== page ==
BMW, as with so many manufacturers nowadays, feels like it’s not enough to offer simply one level of high-performance machines. So, just as Audi has S and RS, and Mercedes-AMG utilises ‘43’ and ‘63’ tiers of power, BMW now delivers a ‘halfway-house’ grade of fast cars in the form of M Performance models, which are supposed to serve as an entry point into the full-blooded world of pure Ms, such as the M2, M4 and, um, X6 M.

However, vehicles like the M240i Coupé are so blisteringly good as to convince you that a full M car might not strictly be necessary, and here’s BMW pulling off the same trick again. This is the all-new X3, the company’s mid-sized premium SUV, and for the first time in its 14-year model life, the high-riding machine is being subjected to proper M Performance treatment to give us the range-topping M40i. It uses the familiar 3.0-litre turbocharged straight-six petrol, as employed in other ‘x40i’-badged Beemers, to deliver robust outputs of 355bhp and 500Nm.

The turbocharged straight-six makes 355 horses — that is 55 more than before

That’s enough for the M40i, despite weighing the best part of two tonnes, to utilise its standard-fit xDrive all-wheel drive and the workings of its sublime eight-speed Sport Steptronic auto to fire the X3 from 0-100kph in just 4.8 seconds. To put the M40i into some kind of perspective, that’s the sort of speed the M5 was achieving with 501bhp and a V10, not a decade ago...

Of course, M Performance doesn’t just mean a load of extra straight-line go and no cornering show, so the suspension is beefed up to cope with the higher lateral g-forces the M40i can generate over its lesser siblings, stronger M Performance brakes with blue callipers handle the retardation, there’s a Sports exhaust to provide what has to be one of the best soundtracks on any SUV at any price and you get the subtly enhanced exterior looks, with an M Performance lower body kit plus a boot spoiler and those lush 20in alloys on low-profile tyres.

Its rear-biased all-wheel drive and 50:50 weight distribution helps it to tackle corners with confidence

All of this adds up to a performance SUV that should give a Porsche Macan something to seriously worry about; that’s how good the X3 M40i truly is. There are a few niggles from the handling, such as steering which is way too heavy in Sport+ mode and a feeling of all-corners neutrality from the xDrive underpinnings, rather than genuinely rear-biased driver fun, but in all other respects the BMW is a marvellous machine.

There’s simply no doubting any of its performance claims, as it hauls ferociously hard through most of the gearbox’s ratios, the six-pot engine singing a wonderful tune that’s overlaid with the crash-bang-pop percussion of that naughty exhaust system. The brakes do a fine job of reining the M40i in from higher road speeds time and time again without any signs of fade, and although that steering needs some serious heft, it is precise, accurate and faithful enough to allow you to throw the X3 into bends as if it were two-thirds the weight and height that it actually is.

The body is stiffer, and, overall, the new model is 55kg lighter, despite being larger and more spacious

What you find once you’re into the corners is minimal body roll, equating to limits of grip so exceedingly high that you shouldn’t breach them unless you’re on a race circuit. The leading axle of the X3 is extremely keen to slice into corners in a manner that would befit an M3, never mind an SUV, and once correctly driven and loaded up, the M40i refuses to understeer on the way into, through and out of corners. This, coupled with that mighty motor up front, makes for a tremendous amount of cross-country pace and a thrilling driving experience that is wholly at odds with the X3’s somewhat ‘family image’ across wider global markets.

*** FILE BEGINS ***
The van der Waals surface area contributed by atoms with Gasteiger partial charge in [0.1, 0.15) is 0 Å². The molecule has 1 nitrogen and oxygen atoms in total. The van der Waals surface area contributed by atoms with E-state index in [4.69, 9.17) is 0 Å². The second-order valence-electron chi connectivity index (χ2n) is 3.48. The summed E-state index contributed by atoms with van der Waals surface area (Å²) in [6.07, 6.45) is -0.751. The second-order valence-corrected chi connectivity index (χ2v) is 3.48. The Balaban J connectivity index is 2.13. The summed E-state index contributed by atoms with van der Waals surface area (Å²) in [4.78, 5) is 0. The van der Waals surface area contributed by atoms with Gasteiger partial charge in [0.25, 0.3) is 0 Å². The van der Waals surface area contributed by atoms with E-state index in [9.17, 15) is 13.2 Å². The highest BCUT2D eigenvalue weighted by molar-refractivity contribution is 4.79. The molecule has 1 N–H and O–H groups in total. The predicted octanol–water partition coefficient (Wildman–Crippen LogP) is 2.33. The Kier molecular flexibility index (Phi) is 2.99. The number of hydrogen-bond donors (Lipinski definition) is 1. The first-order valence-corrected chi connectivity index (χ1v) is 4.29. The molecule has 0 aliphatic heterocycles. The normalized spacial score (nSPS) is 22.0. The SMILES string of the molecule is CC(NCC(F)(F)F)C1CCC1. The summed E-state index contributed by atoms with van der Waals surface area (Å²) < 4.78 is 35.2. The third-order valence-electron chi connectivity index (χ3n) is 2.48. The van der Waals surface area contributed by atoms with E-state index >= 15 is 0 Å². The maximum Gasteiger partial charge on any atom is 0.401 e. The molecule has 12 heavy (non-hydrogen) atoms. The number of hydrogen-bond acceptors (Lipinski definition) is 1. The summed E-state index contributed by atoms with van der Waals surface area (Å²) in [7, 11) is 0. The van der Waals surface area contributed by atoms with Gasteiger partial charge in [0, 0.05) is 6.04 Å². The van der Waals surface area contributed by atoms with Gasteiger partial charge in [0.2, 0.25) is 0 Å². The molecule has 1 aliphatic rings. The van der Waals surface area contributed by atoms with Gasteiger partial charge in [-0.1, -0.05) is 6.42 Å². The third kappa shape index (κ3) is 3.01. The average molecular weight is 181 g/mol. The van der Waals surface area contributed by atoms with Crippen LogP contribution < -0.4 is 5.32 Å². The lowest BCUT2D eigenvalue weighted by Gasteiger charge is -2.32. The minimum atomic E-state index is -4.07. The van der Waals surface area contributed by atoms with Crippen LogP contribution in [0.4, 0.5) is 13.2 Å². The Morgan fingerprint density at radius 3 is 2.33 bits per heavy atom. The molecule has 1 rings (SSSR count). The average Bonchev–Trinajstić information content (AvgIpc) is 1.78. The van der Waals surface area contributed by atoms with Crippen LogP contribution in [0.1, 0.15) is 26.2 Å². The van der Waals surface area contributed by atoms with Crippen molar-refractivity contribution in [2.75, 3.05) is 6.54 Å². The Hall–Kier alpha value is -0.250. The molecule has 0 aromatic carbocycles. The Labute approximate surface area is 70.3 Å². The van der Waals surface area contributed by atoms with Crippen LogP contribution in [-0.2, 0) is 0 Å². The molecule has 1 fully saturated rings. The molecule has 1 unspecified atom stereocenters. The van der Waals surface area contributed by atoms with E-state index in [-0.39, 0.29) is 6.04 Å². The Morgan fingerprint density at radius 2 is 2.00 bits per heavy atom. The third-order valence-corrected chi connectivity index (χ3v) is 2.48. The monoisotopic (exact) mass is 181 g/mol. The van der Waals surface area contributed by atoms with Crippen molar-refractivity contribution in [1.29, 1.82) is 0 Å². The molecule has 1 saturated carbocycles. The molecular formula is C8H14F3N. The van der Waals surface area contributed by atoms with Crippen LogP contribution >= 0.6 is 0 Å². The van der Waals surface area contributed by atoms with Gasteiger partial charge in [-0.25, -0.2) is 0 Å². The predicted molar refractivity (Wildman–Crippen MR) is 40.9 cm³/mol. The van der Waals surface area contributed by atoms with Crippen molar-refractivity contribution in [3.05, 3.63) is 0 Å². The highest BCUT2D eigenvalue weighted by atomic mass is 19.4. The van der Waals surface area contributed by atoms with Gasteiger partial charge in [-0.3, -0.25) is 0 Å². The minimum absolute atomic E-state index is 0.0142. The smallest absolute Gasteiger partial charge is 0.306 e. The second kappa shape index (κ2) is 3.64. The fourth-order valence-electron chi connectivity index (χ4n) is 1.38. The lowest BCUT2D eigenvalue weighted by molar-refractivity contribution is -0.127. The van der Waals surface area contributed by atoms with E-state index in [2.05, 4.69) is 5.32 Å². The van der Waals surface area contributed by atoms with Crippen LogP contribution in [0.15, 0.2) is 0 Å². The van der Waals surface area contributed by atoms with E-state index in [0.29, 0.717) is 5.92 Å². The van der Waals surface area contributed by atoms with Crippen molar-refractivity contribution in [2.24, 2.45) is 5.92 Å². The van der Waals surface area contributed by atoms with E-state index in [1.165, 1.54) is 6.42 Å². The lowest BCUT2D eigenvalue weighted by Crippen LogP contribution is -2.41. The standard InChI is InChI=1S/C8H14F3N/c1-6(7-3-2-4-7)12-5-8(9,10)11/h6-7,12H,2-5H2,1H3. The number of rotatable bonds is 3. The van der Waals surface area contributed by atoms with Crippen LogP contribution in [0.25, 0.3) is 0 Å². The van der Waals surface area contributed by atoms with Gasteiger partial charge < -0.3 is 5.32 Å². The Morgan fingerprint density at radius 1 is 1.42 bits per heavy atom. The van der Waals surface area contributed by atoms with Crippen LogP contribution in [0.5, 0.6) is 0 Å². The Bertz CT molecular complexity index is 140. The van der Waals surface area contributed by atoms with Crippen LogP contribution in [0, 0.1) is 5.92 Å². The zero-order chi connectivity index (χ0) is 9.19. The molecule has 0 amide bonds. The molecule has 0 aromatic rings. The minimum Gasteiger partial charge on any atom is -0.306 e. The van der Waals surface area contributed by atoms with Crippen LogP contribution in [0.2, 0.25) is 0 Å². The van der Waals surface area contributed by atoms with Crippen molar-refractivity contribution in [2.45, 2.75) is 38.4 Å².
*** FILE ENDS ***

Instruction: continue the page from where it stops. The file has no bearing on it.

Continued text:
Thankfully, it still functions perfectly smoothly as a sedate commuter, providing a comfortable if marginally firm ride on its multi-stage adaptive dampers...

Thankfully, it still functions perfectly smoothly as a sedate commuter, providing a comfortable if marginally firm ride on its multi-stage adaptive dampers, managing to suppress most external noise contributors from entering the cabin, and providing an amiable set of controls to allow it to handle urban driving and general freeway cruising with equal aplomb. BMW has also worked on the interior of this generation X3, upping the ambience levels considerably with extra premium materials and that new 10.25-inch touchscreen-capable iDrive display on the dash, too, making it easily the nicest X3 in which to sit.

The problem for the M40i, though, is that while it is unquestionably BMW’s most rounded performance SUV yet — proving itself far better to drive than any X5 M or X6 M which has gone before — there could be more performance on the way. BMW representatives on hand coyly avoided questions on a potential X3 M in the near future, although watching Mercedes-AMG punt out a GLC 63 with the 4.0-litre biturbo V8 must surely have got Munich’s most famous marque simmering.

So do you hold out for an unconfirmed M version of this appealing SUV, or just plump for the M40i now? Well, if it were our money, we’d have this scorching M40i. It’s almost as sharp as a Porsche Macan Turbo for handling and it’s terrific to listen to, making this a BMW that’s very easy to love. There’s definitely no feeling of half-measures being employed on this M Performance X3, that’s for sure.